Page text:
4. Avoid your weaknesses. But do this without telling yourself that the things you can’t do aren’t worth doing. Don’t mask self-doubt with contempt.
  5. Leave a decent space of time between writing something and editing it.
  6. Avoid cliques, gangs, groups. The presence of a crowd won’t make your writing any better than it is.
  7. Work on a computer that is disconnected from the internet.
  8. Protect the time and space in which you write. Keep everybody away from it, even the people who are most important to you.
  9. Don’t confuse honours with achievement.
  10. Tell the truth through whichever veil comes to hand — but tell it. Resign yourself to the lifelong sadness that comes from never being satisfied.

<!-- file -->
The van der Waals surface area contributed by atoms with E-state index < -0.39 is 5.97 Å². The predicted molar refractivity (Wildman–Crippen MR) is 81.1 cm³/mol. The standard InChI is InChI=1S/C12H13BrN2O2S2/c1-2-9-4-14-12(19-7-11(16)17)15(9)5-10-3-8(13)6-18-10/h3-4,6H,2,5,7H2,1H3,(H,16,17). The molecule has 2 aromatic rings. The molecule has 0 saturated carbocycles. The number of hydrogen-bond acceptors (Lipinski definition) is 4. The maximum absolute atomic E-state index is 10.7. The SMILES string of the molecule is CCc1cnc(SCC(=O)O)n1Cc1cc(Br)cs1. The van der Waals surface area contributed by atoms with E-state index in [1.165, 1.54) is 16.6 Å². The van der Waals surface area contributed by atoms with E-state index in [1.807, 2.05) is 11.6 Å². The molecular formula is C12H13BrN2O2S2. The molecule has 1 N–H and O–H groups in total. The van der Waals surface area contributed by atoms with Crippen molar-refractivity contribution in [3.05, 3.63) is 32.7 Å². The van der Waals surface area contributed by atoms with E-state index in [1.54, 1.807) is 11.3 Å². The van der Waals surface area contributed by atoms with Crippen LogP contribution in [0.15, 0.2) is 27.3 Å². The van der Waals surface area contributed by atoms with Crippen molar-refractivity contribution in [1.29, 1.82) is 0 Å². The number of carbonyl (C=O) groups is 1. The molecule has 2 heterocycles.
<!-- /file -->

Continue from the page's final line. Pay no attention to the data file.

Zadie Smith (via)

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Jeffrey Eugenides: Not the audience, the reader

I think about the reader. I care about the reader. Not “audience.” Not “readership.” Just the reader. That one person, alone in a room, whose time I’m asking for. I want my books to be worth the reader’s time, and that’s why I don’t publish the books I’ve written that don’t meet this criterion, and why I don’t publish the books I do until they’re ready. The novels I love are novels I live for. They make me feel smarter, more alive, more tender toward the world. I hope, with my own books, to transmit that same experience, to pass it on as best I can.

Jeffrey Eugenides, Paris Review

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Picasso: I am always doing what I cannot do

I am always doing what I cannot do, in order that I may learn how to do it.

Pablo Picasso (via)

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Elmore Leonard on bad movies and good writing

Elmore Leonard interviewed by James Parker of The Atlantic.

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Aaron Sorkin: Now all I have to do…